On May 31st Landcare SJ Staff and volunteers attended the Peel Harvey Catchment Councils Feral Cat Symposium.
The presentation list for the day was a subset of scientists and NRM Officers at the forefront of feral cat management and control.
The presentations were wide-ranging, informative and outlined innovations in the future of feral cat control.
Good news stories like the eradication of cats from Dirk Hartog Island. The final wily cat was caught using new grooming traps that scan nearby animals and release a toxic spray when a cat is identified.
There was the population growth of Australian native animals in the fenced off Newhaven, a 261Ha fenced sanctuary in the Great Sandy Desert created by the Australian wildlife conservancy. Unlike a zoo entering this sanctuary would be like entering the environment as it was before feral animal introduction, showing a desert crawling and hopping with native marsupials, birds, reptiles and mammals.
Future control options such as gene drive technology were presented. Gene drive technology is like using a pair of tiny scissors to remove genes and replace with genes that will pass along a desired trait, for example causing all offspring to be born male. A recent ABC article was published about gene drive technology.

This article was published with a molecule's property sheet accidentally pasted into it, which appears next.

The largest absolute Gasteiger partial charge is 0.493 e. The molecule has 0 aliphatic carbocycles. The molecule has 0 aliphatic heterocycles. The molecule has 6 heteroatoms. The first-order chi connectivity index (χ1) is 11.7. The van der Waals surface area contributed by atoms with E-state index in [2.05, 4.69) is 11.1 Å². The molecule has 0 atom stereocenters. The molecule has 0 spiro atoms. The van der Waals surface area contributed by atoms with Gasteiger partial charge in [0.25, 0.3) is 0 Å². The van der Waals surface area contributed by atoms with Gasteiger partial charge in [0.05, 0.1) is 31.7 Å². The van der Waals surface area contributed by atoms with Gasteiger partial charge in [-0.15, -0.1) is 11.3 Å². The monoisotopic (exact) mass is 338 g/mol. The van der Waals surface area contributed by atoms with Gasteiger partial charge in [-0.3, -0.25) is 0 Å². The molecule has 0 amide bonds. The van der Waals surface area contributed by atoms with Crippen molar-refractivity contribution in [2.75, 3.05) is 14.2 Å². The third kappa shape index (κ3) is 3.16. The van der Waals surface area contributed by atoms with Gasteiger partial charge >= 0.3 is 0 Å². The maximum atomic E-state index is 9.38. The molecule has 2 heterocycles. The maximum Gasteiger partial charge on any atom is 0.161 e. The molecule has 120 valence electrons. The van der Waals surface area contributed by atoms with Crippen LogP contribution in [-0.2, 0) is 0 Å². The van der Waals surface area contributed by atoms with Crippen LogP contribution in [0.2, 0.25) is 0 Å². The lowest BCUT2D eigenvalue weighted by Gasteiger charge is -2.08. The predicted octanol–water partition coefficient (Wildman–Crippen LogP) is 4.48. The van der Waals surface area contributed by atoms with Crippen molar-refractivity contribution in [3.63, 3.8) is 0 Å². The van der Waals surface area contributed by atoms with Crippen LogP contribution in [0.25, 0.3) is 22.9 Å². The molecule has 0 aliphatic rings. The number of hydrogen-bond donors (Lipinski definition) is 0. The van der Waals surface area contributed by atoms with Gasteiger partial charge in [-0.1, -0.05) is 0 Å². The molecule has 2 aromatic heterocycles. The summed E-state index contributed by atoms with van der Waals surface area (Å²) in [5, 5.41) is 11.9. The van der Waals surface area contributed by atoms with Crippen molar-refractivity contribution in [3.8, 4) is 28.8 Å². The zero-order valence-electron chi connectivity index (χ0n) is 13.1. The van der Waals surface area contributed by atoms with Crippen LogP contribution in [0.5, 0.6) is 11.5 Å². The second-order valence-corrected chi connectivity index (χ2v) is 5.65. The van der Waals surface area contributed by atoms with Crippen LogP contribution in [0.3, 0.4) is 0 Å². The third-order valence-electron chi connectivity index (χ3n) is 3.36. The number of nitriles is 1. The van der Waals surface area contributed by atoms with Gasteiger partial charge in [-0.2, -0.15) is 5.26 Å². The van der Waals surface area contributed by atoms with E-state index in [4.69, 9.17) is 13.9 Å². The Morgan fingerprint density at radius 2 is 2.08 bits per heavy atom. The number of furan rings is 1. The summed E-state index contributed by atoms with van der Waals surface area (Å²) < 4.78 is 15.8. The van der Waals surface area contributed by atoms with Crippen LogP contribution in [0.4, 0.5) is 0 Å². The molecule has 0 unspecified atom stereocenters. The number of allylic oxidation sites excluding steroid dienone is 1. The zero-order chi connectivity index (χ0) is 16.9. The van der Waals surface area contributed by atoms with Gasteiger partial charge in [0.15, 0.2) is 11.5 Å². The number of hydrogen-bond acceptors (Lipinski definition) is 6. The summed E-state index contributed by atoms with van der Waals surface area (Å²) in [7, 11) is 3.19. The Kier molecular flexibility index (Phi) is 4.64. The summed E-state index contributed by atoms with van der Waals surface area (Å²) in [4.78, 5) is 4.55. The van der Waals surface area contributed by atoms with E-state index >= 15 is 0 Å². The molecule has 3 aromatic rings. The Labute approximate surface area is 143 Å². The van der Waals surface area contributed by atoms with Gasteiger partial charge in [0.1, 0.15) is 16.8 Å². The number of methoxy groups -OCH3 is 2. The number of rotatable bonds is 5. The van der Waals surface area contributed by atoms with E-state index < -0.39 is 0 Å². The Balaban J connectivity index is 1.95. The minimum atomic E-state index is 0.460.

There were also presentations by government representatives such as Sally Box the Threatened Species Commissioner, with a target of 2 million fewer cats by 20/20. As well as Andrew Reeves from the Wa Government revealing the addition of feral cats to the declared species list.
There was lots of Twitter activity with the #waferalcat18 hashtag trending across Australia.
Kristy Gregory, Project Officer for Landcare SJ says ” The WA Feral Cat Symposium was really interesting especially hearing about other on-ground projects happening in different areas. The structure of the day with the panels at the end of each session pulled all the presentations together superbly”